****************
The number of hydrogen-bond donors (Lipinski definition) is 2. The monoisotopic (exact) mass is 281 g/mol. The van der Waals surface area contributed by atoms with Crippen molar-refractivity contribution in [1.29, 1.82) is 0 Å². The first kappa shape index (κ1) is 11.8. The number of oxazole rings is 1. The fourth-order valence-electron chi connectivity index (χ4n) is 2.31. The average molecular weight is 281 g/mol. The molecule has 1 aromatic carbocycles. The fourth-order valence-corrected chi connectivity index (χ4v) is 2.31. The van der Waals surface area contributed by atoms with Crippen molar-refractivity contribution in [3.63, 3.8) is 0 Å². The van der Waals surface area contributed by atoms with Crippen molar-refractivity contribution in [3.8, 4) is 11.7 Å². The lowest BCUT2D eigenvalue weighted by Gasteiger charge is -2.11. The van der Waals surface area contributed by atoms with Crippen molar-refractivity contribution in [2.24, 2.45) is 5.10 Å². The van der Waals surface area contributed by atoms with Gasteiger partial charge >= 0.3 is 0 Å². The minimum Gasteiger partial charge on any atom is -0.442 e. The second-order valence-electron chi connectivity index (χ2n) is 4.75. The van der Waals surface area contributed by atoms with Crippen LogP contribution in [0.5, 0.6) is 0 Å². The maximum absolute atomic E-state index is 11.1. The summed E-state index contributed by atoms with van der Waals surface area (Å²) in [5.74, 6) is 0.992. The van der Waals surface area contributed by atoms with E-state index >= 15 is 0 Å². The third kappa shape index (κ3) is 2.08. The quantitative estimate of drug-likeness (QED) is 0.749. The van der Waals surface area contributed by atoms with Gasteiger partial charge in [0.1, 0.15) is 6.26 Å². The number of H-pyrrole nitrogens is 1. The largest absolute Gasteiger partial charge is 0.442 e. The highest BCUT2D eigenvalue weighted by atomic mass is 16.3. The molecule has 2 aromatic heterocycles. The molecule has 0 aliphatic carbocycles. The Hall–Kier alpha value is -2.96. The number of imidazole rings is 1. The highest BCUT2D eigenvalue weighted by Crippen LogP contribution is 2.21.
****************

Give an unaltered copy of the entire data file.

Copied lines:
The number of hydrogen-bond donors (Lipinski definition) is 2. The monoisotopic (exact) mass is 281 g/mol. The van der Waals surface area contributed by atoms with Crippen molar-refractivity contribution in [1.29, 1.82) is 0 Å². The first kappa shape index (κ1) is 11.8. The number of oxazole rings is 1. The fourth-order valence-electron chi connectivity index (χ4n) is 2.31. The average molecular weight is 281 g/mol. The molecule has 1 aromatic carbocycles. The fourth-order valence-corrected chi connectivity index (χ4v) is 2.31. The van der Waals surface area contributed by atoms with Crippen molar-refractivity contribution in [3.63, 3.8) is 0 Å². The van der Waals surface area contributed by atoms with Crippen molar-refractivity contribution in [3.8, 4) is 11.7 Å². The lowest BCUT2D eigenvalue weighted by Gasteiger charge is -2.11. The van der Waals surface area contributed by atoms with Crippen molar-refractivity contribution in [2.24, 2.45) is 5.10 Å². The van der Waals surface area contributed by atoms with Gasteiger partial charge >= 0.3 is 0 Å². The minimum Gasteiger partial charge on any atom is -0.442 e. The second-order valence-electron chi connectivity index (χ2n) is 4.75. The van der Waals surface area contributed by atoms with Crippen LogP contribution in [0.5, 0.6) is 0 Å². The maximum absolute atomic E-state index is 11.1. The summed E-state index contributed by atoms with van der Waals surface area (Å²) in [5.74, 6) is 0.992. The van der Waals surface area contributed by atoms with E-state index >= 15 is 0 Å². The third kappa shape index (κ3) is 2.08. The quantitative estimate of drug-likeness (QED) is 0.749. The van der Waals surface area contributed by atoms with Gasteiger partial charge in [0.1, 0.15) is 6.26 Å². The number of H-pyrrole nitrogens is 1. The largest absolute Gasteiger partial charge is 0.442 e. The highest BCUT2D eigenvalue weighted by atomic mass is 16.3. The molecule has 2 aromatic heterocycles. The molecule has 0 aliphatic carbocycles. The Hall–Kier alpha value is -2.96. The number of imidazole rings is 1. The highest BCUT2D eigenvalue weighted by Crippen LogP contribution is 2.21.